Monte Creek Winery sits at the frontier of cool climate viticulture.

Our ultimate focus is to produce premium wines that are representative of our unique terroir.


Monte Creek Winery has two vineyards in the South Thompson valley – Lion’s Head vineyard on the north side of the valley and Monte Creek vineyard on the south side where the winery resides. Monte Creek Winery also has a vineyard in the Similkameen Valley near Keremeos, and our team receives grapes from partner growers from the Central and South Okanagan to round out our wine lineup.

Lion’s Head Vineyard

The Lion’s Head Vineyard is a 300-acre property with twenty acres currently planted to grapes. Predominant varieties are Riesling, Frontenac Gris, Frontenac Blanc, Chardonnay and Marquette on this Southwest facing slope. Lion’s Head bluff rears above the vineyard and reflects heat back onto the property.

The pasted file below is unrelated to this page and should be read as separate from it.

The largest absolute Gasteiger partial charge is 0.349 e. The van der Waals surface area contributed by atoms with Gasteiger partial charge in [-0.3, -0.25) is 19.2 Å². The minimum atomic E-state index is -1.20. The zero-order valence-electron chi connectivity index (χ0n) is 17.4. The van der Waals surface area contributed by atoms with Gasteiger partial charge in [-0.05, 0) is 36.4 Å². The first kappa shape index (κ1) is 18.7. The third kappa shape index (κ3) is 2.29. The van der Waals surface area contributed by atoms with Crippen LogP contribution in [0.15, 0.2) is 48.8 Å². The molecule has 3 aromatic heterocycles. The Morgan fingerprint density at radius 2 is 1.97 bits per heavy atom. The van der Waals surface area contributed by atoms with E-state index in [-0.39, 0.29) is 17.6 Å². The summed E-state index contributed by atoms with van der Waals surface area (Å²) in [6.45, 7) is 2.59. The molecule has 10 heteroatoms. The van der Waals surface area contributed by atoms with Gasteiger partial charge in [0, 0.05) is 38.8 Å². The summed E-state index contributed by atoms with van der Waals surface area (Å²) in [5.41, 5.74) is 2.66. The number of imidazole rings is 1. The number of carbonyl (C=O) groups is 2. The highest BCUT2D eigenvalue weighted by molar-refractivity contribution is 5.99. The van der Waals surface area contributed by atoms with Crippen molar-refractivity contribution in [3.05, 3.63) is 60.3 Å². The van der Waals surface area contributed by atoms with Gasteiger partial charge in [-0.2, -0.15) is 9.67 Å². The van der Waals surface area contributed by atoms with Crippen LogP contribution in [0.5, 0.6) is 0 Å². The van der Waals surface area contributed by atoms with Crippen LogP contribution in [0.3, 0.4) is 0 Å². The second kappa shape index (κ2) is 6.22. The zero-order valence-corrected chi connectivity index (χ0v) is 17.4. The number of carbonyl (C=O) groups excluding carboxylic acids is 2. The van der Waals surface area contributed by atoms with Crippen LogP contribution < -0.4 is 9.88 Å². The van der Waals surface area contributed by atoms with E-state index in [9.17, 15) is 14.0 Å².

Monte Creek Vineyard

Monte Creek vineyard is a 900-acre property, with 300 acres of valley land. Fifty-five acres are currently planted to grapes, with more space dedicated to Haskap berries, our beehives, grass-fed cattle, and hay.

Due to the relatively flat aspect of the Monte Creek vineyard, the difference in daylight hours between it and Lion’s Head is minimal, though you will notice the presence of windmills here to aid in air movement for frost protection. This vineyard is planted in a range of varieties such as Marquette, Foch, Pinot Noir, Riesling, Chardonnay and La Crescent.

Keremeos Vineyard